1999 July Q Magazine (154)

 

Red Hot Chili Peppers

Anthony Kiedis hauls his non-gay, non-heroiny personage to glittering Leeds…

You’re playing Reading and Leeds. What can we expect?

I can’t answer a question like that, it will take all of the fun out of it. But I can tell you what not to expect: lightbulbs on our heads.

Do you know where Leeds is?

Yes, we played a university there once. It’s where The Who recorded an album, isn’t it? I remember thinking, Damn! This is Leeds?! But not every city has to be glamorous.

Is the band stable now that your eccentric guitarist John Frusciante is back?

Stability can be deceiving. On an obvious level, yes, everyone’s definitely on the same page, but you never know. Let’s just say there’s no real sense of impending calamity.

Who came up with the title for your new album Californication?

I did, it’s my job in the band. There’s more to the title than first meets the eye. Typically you think of fornication in the sexual sense, but combine that with California and it’s a whole new meaning.

What,  exactly?

The effect that California has on the rest of the world culturally. It’s both beautiful and ugly. Everywhere on the planet you see the influence of California.

Is the album any good, then?

We’ve made a really good record. Somehow, in John’s absence we all stayed on the same plane, a strange cosmic continuation which makes this record sound like the obvious one to make after Bloodsugarsexmagik. It’s still funky but there are spooky and haunting songs on there too.

Is there something sexual going on between you and him?

Between John and me? No! Not in the past, present or future. I’m very close to John as a friend and when we take pictures he often expresses his affection for me by slumping over me, but John is the most purely heterosexual man I have ever met.

What did you think of All Saints doing Under The Bridge?

It didn’t really affect me. I might have been more impressed if The Clash had re-formed and recorded it, but that’s as good a song as we have ever written.

And how’s the heroin addiction coming along?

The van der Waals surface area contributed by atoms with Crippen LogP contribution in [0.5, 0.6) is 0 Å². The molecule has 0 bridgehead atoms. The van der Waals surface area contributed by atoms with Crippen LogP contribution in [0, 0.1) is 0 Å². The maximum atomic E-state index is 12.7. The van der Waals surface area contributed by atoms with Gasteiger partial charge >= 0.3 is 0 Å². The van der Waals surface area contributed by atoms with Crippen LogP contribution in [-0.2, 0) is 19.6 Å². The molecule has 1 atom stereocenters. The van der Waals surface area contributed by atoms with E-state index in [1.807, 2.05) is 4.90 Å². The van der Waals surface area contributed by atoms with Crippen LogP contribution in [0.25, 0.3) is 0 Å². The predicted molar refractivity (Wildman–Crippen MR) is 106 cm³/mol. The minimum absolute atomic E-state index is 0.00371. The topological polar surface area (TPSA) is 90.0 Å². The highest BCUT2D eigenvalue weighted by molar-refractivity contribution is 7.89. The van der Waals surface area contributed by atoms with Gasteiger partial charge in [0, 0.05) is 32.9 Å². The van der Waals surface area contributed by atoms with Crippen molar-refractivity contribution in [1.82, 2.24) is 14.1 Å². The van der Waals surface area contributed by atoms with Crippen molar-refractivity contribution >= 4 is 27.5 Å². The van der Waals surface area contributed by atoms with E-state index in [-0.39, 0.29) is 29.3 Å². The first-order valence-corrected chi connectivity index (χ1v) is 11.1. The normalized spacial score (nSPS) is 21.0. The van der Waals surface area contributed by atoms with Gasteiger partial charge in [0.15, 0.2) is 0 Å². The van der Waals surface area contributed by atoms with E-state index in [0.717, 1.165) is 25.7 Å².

I think that’s an unnecessary subject to discuss in a music interview. For me today, I’m not interested or in need of any mind-altering substance, heroin or anything else. I’m just dealing with today.

Paul Elliott

 

Troubled Funk

The band who’re always going to spilt up…

Red Hot Chili Peppers

Californication                         

In Red Hot Chili Peppers’ world, it seems people and situations change. Anthony Kiedis’s on/off heroin habit continues; guitarist Dave Navarro quits after one album (1995’s One Hot minute) to pen his forthcoming book Trust No-One, a paranoia wracked account of an entire year spent at home. He’s replaced by the returning Blood Sugar Sex Magik linchpin John Frusciante. But the slappy bass, muscular-rocking song remains the same.

Perhaps they feel that the 1984 patenting of their thrash punk/P-Funk crossover on Freaky Styley was quite enough innovation for one career and, accordingly, there are moments on Californication, such as the rap metal of I Like Dirt and Get On Top, that could have seamlessly fitted into any of their six previous albums.

But even if there appears to be nothing essentially different about Californication, the band’s intrinsically eclectic nature ensures that they wander into new musical areas: the dreamlike Road Tripping is McCartney’s Blackbird as viewed through acid trails; the tumbling, jazz-flecked Porcelain features Kiedis at his most poetic, softly lamenting squandered youth and drug-decayed beauty (“Are you wasting away in your skin?/Someone said you’re fading too soon/Drifting and floating and fading away”).

While All Saints’ cooing Xerox of Under The Bridge (without the “drawing blood” lyric) perhaps fuelled the argument that behind the tattoos and pecs, Red Hot Chili Peppers are fine songwriters, the five-minute title track recalls the reflective atmosphere of their best-known song with an unambiguous comment upon the more shallow values of their adopted West Coast home where earthquakes are “just another good vibration”. Elsewhere, they reinforce their knack for great, unusual; pop with the Police-echoing Otherside, the skippy, oblique Scar Tissue and the strident, rallying Easily.

Considering the volatile intra-band chemistry there’s always been a very real danger that they’ll implode at any moment. If this finally happens-as many predict- after Californication, at least they’ll have done so with no small amount of style. ***

Tom Doyle.

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